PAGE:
New comprehensive planning legislation that may interest my readers has been filed. For those who are not as familiar with comprehensive plans, the legislative staff analysis of one the bills that have been filed explains them briefly
The Local Government Comprehensive Planning and Land Development Regulation Act (the Act), also known as Florida’s Growth Management Act, was adopted by the 1985 Legislature. The Act requires all of Florida’s counties and municipalities to adopt local government comprehensive plans that guide future growth and development. Comprehensive plans contain chapters or “elements” that address future land use, housing, transportation, water supply, drainage, potable water, natural groundwater recharge, coastal management, conservation, recreation and open space, intergovernmental coordination, capital improvements, and public schools. The state land planning agency that administers these provisions is the Department of Economic Opportunity.
A local government may choose to amend its comprehensive plan for a host of reasons. It may wish to: expand, contract, accommodate proposed job creation projects or housing developments, or change the direction and character of growth. Some comprehensive plan amendments are initiated by landowners or developers, but all must be approved by the local government. The first step in the process is for the local government to develop a comprehensive plan amendment proposal. Public participation is a critical part of the comprehensive planning process. Citizens often want to be a part of planning their communities and landowners need to be aware of changes that could affect their property. A local government considering a plan amendment must hold at least two advertised public hearings on the proposed comprehensive plan or plan amendment. Notice must be published in a newspaper of general paid circulation in the jurisdiction of interest. The procedure for transmittal of a proposed or adopted comprehensive plan amendment requires the affirmative vote of a majority of the members of the governing body present at the hearing.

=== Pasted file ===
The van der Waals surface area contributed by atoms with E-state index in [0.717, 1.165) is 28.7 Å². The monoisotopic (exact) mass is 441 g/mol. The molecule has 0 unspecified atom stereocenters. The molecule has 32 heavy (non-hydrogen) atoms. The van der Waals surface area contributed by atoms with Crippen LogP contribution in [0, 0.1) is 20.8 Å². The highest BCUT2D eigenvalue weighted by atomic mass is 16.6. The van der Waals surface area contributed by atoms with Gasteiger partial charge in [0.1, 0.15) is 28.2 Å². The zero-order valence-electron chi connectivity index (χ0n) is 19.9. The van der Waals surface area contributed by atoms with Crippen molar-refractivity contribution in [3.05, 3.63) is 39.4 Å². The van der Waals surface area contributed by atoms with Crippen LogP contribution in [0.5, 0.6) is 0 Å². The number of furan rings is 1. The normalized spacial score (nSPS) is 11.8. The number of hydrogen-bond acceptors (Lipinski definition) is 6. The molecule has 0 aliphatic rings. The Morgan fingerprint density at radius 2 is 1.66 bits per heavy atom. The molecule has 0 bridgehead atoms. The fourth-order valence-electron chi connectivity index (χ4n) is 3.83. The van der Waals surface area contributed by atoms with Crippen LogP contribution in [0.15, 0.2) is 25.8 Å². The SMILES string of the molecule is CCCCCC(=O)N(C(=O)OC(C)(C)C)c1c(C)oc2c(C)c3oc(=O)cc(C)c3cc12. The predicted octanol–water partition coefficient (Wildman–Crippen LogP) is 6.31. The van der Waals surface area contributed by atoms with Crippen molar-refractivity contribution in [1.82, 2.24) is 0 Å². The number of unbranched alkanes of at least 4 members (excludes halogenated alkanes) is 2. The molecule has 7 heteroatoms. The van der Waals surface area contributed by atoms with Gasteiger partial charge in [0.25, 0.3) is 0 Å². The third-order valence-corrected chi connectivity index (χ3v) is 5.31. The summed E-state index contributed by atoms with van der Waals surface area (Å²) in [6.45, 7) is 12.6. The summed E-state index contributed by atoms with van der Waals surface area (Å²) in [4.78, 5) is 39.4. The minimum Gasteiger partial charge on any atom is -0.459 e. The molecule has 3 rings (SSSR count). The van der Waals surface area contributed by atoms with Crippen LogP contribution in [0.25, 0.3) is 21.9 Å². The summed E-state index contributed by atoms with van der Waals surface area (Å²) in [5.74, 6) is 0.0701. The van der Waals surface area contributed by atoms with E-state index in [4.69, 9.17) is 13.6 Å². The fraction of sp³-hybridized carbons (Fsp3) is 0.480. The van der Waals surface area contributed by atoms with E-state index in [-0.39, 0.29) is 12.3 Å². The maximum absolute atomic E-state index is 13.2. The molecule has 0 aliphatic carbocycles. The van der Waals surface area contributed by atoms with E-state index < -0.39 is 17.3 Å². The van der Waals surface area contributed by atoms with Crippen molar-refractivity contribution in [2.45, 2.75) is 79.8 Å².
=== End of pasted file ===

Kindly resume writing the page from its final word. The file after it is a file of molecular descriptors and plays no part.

As you may recall, as a part of last year's landmark growth management legislation
, the Community Planning Act, ch. 2011-139, Laws of Fla. (HB 7207), prohibited referenda requirements
. Yankeetown's charter requires it to hold a referendum for approval of any comprehensive plan changes, and Yankeetown wanted to keep the requirement. Consequently, Yankeetown filed a lawsuit
alleging that the Community Planning Act was unconstitutional. St. Pete Beach later intervened in the case
to protect its own referendum that had eliminated
its referendum requirement (after years of court battles), and the state moved to dismiss Yankeetown's complaint
On November 9, while the state's motion to dismiss was still pending, the parties filed a joint motion and settlement
. The motion, which was approved by the court, holds the litigation while all parties use their best efforts to pass legislation to amend section 163.3167(8), Florida Statutes. The proposed legislation would allow Yankeetown's referendum requirement to stand, while banning other local governments from taking it up. If the required legislation is not passed, the litigation will likely continue.
Senator Mike Bennett has already filed the implementing legislation
, SB 842. He was one of the principal authors of the Community Planning Act. The relevant language in the bill, with additions underlined, reads:
163.3167(8) An initiative or referendum process in regard to any development order or in regard to any local comprehensive plan amendment or map amendment is prohibited. However, any local government charter provision that was in effect as of June 1, 2011, for an initiative or referendum process in regard to development orders or in regard to local comprehensive plan amendments or map amendments, may be retained and implemented.
Note that the language is quite strict: not only must local governments have already adopted their referendum requirements, but the requirements must also have adopted them as part of their charters. Charters are generally much more difficult to amend than simply passing an ordinance.
, also filed by Senator Bennett, contains the same language and appears to be moving through the committee structure even faster than SB 842. There is not yet a House companion bill.